Federal takeovers of Fannie Mae, Freddie Mac, and American International Group Inc.; the central bank's expansion of lending to financial firms; and a slowing economy will add $455 billion to the Treasury's borrowing needs, the New York-based interest-rate strategist estimated. Pond said Treasury Secretary Henry Paulson's plan to rid banks of ``hundreds of billions'' of troubled assets would bring the amount to $700 billion assuming the plan costs $200 billion.
``We could easily add up to an additional trillion to the outstanding Treasury debt just from the initiatives announced over the past couple of weeks,'' said Pond, ranked the best Treasury Inflation-Protected Securities analyst in 2008 by Institutional Investor magazine.
The government's liabilities swelled in past weeks as policy makers sought to arrest a growing financial crisis by taking over financial institutions threatened by a shortage of capital.
The Treasury on Sept. 7 took over mortgage-finance companies Fannie Mae and Freddie Mac and said it would buy mortgage-backed debt in the open market. The Fed this week boosted its Treasury auctions to bond dealers by $25 billion, loaned $85 billion to the insurer AIG, and quadrupled the amount of dollars foreign central banks can auction to $247 billion. Paulson today said the government will buy illiquid assets from banks' balance sheets and insure money-market mutual fund holdings.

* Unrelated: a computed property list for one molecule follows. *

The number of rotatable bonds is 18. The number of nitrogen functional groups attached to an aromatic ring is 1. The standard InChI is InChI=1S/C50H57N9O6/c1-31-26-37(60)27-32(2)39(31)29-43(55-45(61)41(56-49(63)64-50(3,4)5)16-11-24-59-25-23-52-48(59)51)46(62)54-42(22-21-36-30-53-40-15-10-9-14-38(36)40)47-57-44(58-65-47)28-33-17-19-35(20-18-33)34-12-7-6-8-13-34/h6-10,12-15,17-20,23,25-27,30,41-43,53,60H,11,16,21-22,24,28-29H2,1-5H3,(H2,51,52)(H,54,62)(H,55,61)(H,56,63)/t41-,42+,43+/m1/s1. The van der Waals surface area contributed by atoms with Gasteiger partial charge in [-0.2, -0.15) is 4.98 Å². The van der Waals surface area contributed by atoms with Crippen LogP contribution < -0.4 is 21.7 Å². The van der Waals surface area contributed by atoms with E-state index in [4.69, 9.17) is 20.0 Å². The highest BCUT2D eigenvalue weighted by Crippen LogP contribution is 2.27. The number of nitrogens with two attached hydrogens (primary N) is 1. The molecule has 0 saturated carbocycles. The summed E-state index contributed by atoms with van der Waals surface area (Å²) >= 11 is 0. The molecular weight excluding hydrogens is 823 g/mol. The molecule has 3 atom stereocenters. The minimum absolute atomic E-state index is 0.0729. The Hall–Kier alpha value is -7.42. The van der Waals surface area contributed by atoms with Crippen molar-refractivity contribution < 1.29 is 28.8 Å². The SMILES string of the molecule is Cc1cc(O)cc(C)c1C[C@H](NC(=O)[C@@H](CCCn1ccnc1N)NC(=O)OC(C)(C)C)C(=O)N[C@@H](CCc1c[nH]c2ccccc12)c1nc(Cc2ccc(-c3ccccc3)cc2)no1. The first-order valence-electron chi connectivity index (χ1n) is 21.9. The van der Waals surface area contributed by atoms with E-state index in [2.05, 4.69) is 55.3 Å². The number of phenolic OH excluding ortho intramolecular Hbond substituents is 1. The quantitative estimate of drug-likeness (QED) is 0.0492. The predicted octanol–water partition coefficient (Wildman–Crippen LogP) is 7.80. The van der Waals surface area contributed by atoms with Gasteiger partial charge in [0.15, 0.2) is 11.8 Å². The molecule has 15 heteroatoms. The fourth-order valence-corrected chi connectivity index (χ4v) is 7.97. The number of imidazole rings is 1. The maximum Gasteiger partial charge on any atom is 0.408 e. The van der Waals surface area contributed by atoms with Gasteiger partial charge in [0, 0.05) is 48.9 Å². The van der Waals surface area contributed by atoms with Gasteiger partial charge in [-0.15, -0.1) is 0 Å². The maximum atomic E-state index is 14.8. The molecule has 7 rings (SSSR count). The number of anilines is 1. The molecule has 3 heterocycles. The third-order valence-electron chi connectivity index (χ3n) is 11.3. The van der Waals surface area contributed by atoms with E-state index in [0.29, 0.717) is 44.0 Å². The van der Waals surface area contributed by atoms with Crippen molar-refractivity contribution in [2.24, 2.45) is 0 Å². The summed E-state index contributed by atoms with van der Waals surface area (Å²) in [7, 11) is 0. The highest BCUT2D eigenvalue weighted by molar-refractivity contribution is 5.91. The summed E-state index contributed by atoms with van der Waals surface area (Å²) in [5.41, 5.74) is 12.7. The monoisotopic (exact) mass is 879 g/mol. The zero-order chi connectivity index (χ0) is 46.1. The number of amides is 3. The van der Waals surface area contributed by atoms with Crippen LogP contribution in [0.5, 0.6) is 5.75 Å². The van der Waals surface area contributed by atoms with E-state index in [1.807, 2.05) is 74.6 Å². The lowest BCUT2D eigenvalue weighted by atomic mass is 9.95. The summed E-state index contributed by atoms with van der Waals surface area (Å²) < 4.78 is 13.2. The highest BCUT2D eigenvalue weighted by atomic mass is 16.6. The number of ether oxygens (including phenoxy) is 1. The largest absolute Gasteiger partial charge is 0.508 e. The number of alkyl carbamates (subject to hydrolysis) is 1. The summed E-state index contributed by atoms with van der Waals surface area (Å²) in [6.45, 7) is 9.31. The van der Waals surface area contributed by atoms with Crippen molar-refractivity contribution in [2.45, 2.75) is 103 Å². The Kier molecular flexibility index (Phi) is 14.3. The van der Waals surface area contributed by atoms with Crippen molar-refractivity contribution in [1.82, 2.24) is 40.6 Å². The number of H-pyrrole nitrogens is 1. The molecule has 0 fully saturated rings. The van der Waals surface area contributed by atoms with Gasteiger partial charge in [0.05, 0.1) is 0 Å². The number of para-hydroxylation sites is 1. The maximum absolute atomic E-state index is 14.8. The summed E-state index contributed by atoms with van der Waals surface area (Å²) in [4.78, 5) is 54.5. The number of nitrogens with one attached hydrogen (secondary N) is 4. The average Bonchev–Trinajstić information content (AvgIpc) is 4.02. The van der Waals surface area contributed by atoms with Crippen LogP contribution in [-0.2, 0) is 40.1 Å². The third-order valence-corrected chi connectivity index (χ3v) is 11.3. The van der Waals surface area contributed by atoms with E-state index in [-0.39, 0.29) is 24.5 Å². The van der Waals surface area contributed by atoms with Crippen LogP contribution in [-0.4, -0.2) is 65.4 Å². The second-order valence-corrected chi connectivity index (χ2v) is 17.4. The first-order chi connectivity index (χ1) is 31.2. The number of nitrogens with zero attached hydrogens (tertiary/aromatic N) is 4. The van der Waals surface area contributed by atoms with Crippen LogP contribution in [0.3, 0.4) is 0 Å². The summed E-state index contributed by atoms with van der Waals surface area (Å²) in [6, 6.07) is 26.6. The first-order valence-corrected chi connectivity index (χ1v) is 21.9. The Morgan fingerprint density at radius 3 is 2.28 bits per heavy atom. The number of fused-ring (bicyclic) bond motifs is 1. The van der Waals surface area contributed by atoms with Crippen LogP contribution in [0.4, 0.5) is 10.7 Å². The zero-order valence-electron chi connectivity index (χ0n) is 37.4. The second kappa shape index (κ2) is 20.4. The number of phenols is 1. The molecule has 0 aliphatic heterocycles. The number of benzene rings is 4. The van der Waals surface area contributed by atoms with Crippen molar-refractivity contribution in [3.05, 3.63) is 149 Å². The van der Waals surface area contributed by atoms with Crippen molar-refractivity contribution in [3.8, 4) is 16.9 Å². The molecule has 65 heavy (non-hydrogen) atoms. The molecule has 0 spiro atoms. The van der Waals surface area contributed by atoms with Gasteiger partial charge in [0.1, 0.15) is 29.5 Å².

``The odds of the deficit becoming enormous are certainly there,'' said Nils Overdahl, a bond fund manager in Bethesda, Maryland, at New Century Advisors, which oversees $500 million. ```I suspect you will see issuance at a variety of maturities.''
The deficit will likely widen to $650 billion in fiscal 2009 because of the U.S. rescue of Fannie and Freddie, analysts at JPMorgan Chase & Co. wrote in a Sept. 12 report.
Over the next decade, the gap between spending and receipts will swell to $5.3 trillion, Goldman Sachs Group Inc. analysts wrote Sept. 10, revising a previous forecast of $3.6 trillion. The non-partisan Congressional Budget Office forecast a record $438 billion deficit for 2009 on Sept. 9.
``The deficit will soar to enormous proportions,'' said Lou Crandall, the chief economist at Wrightson ICAP LLC in Jersey City, New Jersey. ``Even before this week's events, estimates based on visible factors were pointing to a deficit above $500 billion next year, with the prospect of billions of mortgage- backed securities on top of that.''